Here's where you can practice my mantra: "Taste everything, eat nothing." Obviously, that doesn't mean eat nothing, but it's my way of saying it's better to have a tiny bit of everything, including fattening food options, than to be left unsatisfied. With anything, including salad, always leave at least two bites on your plate. You're eating enough to show that you've enjoyed the food and aren't being wasteful, but in the long run, you're saving lots of calories.
If your date seems like a sharer (which is a quality you should be looking for anyway!), suggest ordering one appetizer each and then splitting a more indulgent entree. If you're sharing a full portion (and still leaving two bites on your plate), you'll be fine chowing down on a New York strip steak or a big bowl of pasta. Whatever you do, don't order some boring steamed chicken breast that will make you miserable—because you'll just end up eating when you get home.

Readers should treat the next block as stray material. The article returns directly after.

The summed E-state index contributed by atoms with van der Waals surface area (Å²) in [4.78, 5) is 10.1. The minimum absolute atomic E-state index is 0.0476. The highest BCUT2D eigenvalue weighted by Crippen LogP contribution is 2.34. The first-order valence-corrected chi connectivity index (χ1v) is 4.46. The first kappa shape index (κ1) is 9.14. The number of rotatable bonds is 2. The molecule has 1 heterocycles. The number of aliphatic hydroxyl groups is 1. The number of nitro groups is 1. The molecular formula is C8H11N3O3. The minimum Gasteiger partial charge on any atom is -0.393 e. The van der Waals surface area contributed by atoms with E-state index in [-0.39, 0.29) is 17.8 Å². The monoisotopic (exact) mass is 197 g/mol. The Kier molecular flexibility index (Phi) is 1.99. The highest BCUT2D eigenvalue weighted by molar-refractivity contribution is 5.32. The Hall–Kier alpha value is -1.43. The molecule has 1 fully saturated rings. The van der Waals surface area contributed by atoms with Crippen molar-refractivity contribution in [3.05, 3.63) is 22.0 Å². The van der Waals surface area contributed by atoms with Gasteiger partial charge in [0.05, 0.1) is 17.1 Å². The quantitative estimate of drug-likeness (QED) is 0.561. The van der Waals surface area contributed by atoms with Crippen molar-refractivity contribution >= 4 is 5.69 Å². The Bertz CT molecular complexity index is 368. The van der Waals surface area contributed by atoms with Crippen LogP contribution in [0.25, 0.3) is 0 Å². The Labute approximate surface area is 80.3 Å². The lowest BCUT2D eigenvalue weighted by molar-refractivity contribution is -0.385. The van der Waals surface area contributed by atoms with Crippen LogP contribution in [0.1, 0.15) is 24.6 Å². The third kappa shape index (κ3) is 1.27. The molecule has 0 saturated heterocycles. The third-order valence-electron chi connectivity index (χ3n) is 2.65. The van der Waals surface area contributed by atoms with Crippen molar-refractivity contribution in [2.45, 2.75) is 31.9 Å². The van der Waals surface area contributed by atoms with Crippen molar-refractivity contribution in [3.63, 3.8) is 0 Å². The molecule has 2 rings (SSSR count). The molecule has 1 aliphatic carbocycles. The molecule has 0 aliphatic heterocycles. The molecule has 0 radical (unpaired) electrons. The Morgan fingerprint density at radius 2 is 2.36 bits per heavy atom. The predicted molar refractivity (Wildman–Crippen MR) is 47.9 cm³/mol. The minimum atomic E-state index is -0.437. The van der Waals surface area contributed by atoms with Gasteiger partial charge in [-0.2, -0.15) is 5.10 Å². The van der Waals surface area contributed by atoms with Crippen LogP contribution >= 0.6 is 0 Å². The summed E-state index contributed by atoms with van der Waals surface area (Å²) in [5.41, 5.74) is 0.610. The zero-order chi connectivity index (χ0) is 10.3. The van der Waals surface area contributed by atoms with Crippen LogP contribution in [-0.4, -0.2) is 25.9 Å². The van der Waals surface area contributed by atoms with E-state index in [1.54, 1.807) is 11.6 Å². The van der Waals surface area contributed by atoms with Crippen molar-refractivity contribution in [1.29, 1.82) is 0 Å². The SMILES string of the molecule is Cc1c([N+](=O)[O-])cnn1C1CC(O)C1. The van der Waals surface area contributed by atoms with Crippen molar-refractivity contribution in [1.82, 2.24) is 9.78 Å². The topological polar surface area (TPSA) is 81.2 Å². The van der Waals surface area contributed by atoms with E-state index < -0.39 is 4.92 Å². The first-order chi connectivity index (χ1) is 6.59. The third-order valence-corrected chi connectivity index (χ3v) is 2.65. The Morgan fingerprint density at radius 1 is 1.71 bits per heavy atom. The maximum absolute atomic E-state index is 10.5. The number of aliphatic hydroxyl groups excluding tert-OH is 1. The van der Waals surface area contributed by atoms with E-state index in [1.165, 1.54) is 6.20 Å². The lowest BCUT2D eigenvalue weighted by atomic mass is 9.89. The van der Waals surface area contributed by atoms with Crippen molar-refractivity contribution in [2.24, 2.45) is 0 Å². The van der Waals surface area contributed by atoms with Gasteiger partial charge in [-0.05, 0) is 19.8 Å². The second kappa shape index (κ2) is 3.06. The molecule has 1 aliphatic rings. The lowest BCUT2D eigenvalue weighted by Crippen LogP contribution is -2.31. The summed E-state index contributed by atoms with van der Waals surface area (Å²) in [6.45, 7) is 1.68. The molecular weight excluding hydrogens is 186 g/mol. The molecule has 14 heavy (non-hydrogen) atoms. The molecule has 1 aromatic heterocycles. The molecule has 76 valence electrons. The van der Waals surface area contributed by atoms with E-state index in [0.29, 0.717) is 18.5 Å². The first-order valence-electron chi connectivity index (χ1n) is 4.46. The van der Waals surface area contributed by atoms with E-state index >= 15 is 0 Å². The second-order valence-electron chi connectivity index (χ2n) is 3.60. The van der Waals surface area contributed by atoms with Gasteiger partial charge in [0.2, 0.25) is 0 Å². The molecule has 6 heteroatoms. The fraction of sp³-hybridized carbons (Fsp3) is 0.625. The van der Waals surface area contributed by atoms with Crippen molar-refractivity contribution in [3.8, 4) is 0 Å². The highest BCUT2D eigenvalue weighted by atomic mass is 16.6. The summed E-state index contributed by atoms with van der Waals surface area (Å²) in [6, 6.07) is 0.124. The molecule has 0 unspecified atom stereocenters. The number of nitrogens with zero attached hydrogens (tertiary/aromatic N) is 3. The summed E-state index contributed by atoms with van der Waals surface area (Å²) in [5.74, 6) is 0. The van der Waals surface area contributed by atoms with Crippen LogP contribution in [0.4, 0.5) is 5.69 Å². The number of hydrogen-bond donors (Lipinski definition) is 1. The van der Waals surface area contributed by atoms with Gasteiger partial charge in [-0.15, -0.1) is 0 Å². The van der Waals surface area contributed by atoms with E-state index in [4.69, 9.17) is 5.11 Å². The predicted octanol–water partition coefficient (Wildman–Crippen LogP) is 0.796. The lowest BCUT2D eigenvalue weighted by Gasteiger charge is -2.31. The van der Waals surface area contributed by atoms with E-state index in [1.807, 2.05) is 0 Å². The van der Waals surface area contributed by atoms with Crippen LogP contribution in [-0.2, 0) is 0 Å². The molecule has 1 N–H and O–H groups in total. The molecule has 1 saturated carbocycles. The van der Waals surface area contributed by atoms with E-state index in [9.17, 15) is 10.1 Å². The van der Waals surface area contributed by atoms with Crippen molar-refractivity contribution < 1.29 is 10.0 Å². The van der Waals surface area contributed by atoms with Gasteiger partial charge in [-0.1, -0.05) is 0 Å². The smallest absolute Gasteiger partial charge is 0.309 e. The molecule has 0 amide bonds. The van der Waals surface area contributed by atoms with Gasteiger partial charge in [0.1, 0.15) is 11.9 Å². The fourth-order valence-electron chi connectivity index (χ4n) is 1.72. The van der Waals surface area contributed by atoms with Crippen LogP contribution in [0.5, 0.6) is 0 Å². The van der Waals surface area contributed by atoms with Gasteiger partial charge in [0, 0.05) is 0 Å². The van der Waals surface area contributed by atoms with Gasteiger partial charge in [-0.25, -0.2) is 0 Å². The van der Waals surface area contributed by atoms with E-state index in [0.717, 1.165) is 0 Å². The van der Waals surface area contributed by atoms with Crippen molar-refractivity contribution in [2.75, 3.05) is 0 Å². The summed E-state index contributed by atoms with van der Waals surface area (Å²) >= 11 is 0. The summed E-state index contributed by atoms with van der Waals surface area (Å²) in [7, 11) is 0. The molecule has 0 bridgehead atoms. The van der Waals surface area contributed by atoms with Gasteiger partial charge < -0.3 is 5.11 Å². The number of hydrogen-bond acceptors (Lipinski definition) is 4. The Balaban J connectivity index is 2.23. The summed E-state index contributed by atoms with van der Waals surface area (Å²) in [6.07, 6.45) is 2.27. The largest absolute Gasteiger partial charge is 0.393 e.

Enjoy a tiny dessert
If your date suggests dessert, choose a cake with fruity toppings to share. Have a few bites, but aim for more of the fruit and cream and less of the cake. Or suggest foregoing dessert at the restaurant for an evening stroll with some coffee or ice cream from a nearby shop: You'll probably have a few lower-calorie options there, and at least you're getting some exercise!
Practice often for best results
Research shows that the more often you eat out, the more likely you are to become overweight—but by following these guidelines, there's no reason you should limit your social life. Mixing up your dating schedule with activities that aren't centered around a dinner table or a bar is another way to control your calories: Go bowling, walk in the park, see a band, or take a healthy cooking class. And when a dinner date is on your schedule, eat sensibly throughout the day—with well-balanced, protein- and fiber-rich meals—to prevent binging at or after the restaurant. Remember: Food should always come second to great conversation and company.